Posted by: Lisa Hill | October 4, 2019

Cakes and Ale, by W. Somerset Maugham

Given my poor track record, no one is more surprised than me that I have finished my book on time for the 1930s Club, hosted by Karen at Kaggsy’s Bookish Rambings and Simon at Stuck in a Book. I didn’t have anything published in 1930 that I hadn’t already read on the shelves at home, and I was not expecting my library to come up trumps so quickly. But here I am, delighted by my luck at discovering Cakes and Ale, said to be the favourite book of W. Somerset Maugham…

Maugham (1894-1965) was safely settled in the south of France when the storm broke over this book.  Cakes and Ale is a piercing satire of British literary circles, and features (apparently) very recognisable portraits of authors Thomas Hardy, and Maugham’s erstwhile friend Horace Walpole.  The Introduction by Nicholas Shakespeare gossips about these and other correspondences, but really, the pleasure in reading this novel for contemporary readers comes from Maugham’s self-awareness of his own adolescent snobberies; from the satirical depiction of literary circles and their modus operandi; and from the wonderful portrait of Rosie Driffield which foreshadows the rise of independent women free from the stuffy constraints of prevailing social and sexual mores.

Narrated by the author William Ashenden, Cakes and Ale tells the story of fellow-author Alroy Kear’s efforts to write a biography of the recently deceased Edward Driffield.  Urged on by Driffield’s legacy-building widow, the second Mrs Driffield, Alroy wants to plunder Ashenden’s memories of the Driffields from his days in Blackstable.  The first Mrs Driffield was a barmaid, so Alroy is interested in some salacious revelations, but not intending to include them.  What he is hoping to find for his ‘dignified’ bio is the reason why Driffield wrote his best work while with her, and not so much with the second wife who managed his career (and him). The book is structured so that Ashenden can trawl his schoolboy memories of Rosie and his eventual undergraduate affair with her—without revealing how much of any of this is to be disclosed to Alroy.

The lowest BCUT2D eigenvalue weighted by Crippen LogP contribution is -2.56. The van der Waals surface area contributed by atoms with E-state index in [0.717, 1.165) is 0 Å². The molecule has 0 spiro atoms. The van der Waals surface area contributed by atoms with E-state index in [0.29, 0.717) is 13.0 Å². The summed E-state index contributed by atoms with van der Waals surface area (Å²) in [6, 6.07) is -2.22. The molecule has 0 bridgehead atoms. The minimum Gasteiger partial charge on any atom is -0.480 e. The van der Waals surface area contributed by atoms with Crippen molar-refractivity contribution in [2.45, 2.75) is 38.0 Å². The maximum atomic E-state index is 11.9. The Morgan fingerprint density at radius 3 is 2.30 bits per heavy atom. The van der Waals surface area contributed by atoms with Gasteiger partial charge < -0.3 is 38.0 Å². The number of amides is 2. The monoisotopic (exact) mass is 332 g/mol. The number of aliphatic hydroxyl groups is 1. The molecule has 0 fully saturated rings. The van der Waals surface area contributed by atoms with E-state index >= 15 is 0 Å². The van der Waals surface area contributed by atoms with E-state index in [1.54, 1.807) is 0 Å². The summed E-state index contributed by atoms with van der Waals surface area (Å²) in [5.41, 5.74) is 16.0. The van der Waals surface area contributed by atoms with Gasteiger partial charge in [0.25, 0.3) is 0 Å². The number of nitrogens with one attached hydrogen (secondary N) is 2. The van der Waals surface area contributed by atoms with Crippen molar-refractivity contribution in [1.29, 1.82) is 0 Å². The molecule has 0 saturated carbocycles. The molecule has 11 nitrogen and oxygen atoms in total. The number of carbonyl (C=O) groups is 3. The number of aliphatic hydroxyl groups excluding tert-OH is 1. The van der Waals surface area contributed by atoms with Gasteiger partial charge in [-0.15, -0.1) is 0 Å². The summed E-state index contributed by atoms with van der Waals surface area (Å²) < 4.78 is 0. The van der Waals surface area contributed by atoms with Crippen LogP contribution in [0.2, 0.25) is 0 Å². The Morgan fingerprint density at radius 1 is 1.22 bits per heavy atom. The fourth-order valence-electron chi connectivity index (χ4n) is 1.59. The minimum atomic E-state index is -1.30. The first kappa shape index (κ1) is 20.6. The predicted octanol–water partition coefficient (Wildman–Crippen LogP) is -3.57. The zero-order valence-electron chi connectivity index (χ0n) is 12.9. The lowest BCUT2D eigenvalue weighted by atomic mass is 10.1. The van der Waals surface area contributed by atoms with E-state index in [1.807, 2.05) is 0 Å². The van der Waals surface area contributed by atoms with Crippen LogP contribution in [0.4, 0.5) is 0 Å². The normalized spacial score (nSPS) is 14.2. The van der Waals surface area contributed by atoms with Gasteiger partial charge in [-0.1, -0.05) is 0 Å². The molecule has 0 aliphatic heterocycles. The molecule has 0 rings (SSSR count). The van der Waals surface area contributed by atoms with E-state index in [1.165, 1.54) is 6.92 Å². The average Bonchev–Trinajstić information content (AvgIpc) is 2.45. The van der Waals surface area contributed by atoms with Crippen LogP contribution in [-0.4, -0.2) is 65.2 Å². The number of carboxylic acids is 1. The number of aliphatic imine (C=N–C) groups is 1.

There are many lough-out-loud moments in Cakes and Ale. Alroy is soon revealed to have had a literary career that could have served as a model for other aspiring writers: Ashenden can think of no other among his contemporaries who had achieved so considerable a position on so little talent.  Which like the wise man’s daily dose of Bemax [a wheatgerm dietary supplement, presumably for constipation] might have gone into a heaped-up tablespoon.  Alroy has taken the advice of Thomas Carlyle (1795-1881) who said that genius was an infinite capacity for taking pains.  Ashenden’s scorn for Alroy is obvious:

If that was all, he must have told himself, he could be a genius like the rest; and when the excited reviewer of a lady’s paper, writing a notice of one of his works, used the word (and of late the critics have been doing it with agreeable frequency) he must have sighed with the satisfaction of one who after long hours of toil has completed a cross-word puzzle. (p.9)

Note the order in the next excerpt, of Ashenden’s list of notables for Alroy to have courted.  Royalty comes second last, indicating Alroy’s laborious climb up the ladder rather than being born to high rank. There is, sneers Ashenden, something captivating about the jauntiness with which in his early novels he handles viceroys, ambassadors, prime ministers, royalties, and great ladies.  Ashenden puts this down to Alroy’s luck in having a parent who made many sacrifices to provide so costly an education and used his Colonial Office contacts to inveigle Alroy into a job as a tutor in society. Ashenden (Maugham’s alter ego) does a fine line in patronising commentary, skewering here not just his victim but also fashions in literary taste.  Note also the way he uses the diminutive Roy here:

I always think it a pity that, fashion having decided that the doings of the aristocracy are no longer a proper subject for serious fiction, Roy, always keenly sensitive to the tendency of the age, should in his later novels have confined himself to the spiritual conflicts of solicitors, chartered accountants, and produce brokers.  He does not move in these circles with his old assurance. (p.10)